For those of us who handle IT change requests on a daily basis, the process can seem as onerous as a Sisyphean task. In this case, rather than a boulder rolling back down the hill, it is the backlog of RFCs that seem to grow every time you complete a request. Let’s face it - the requests are not going to stop coming. The business is trying to change faster, so they need IT to implement change faster. In the end, it is all about doing as much as you can with what you have. Following ITIL best practices and using a solid change management tool goes a long way, but how can the whole task be made less Sisyphean?
The answer may come from borrowing some of the lessons learned from application development. It turns out that many of the same agile practices adopted by programmers over the last decade can greatly improve the continuity, speed and predictability of your organization's IT Change Management – leveraging, not replacing, your existing ITIL best practices and tools.
When you view the never-ending flow of RFCs as roughly equivalent to the flow of feature requests that an application development team receives, and recognize that the goals are the same - to implement the changes as quickly as possible, as close to the user’s expectations as possible, and in a predictable amount of time - then it becomes clear there is much overlap between processing change requests and turning around new features in a software application.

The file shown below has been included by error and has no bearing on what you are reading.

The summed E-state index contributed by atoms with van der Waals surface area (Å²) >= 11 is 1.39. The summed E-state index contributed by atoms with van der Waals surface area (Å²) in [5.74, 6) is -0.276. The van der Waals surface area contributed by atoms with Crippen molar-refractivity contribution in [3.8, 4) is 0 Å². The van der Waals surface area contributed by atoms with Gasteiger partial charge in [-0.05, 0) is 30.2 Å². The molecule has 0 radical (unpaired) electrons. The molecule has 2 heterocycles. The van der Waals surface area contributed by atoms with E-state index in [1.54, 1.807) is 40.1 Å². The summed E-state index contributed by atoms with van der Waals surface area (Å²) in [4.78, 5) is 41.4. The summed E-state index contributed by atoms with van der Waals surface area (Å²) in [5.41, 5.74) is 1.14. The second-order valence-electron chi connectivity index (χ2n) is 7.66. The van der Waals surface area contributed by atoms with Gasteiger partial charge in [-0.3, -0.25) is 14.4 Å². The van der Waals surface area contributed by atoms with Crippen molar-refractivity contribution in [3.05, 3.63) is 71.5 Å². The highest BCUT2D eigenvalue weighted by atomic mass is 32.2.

Of course, some of those change requests are for application development, and those clearly lend themselves to agile practices. But as it turns out, agile methodology can help IT manage all types of requests.
It is possible to apply agile practices to the flow of IT change requests and see these same benefits. Here are some specific ideas on how to implement agile methodology without abandoning ITIL best practices or your current change management tool:
1. Use CAB Meetings to Prioritize Backlog
Take an agile methodology mindset to CAB. Instead of holding weekly or monthly CABs, have daily scrums to prioritize change requests. Place the less urgent and non-routine requests on a backlog. Let the responsible teams decide how much of the backlog they can achieve in a short period of time, say two weeks.
In your Change Management tool, create views that clearly indicate which requests are on the backlog, and which are in process.
2. User Stories with Story Points help Document RFCs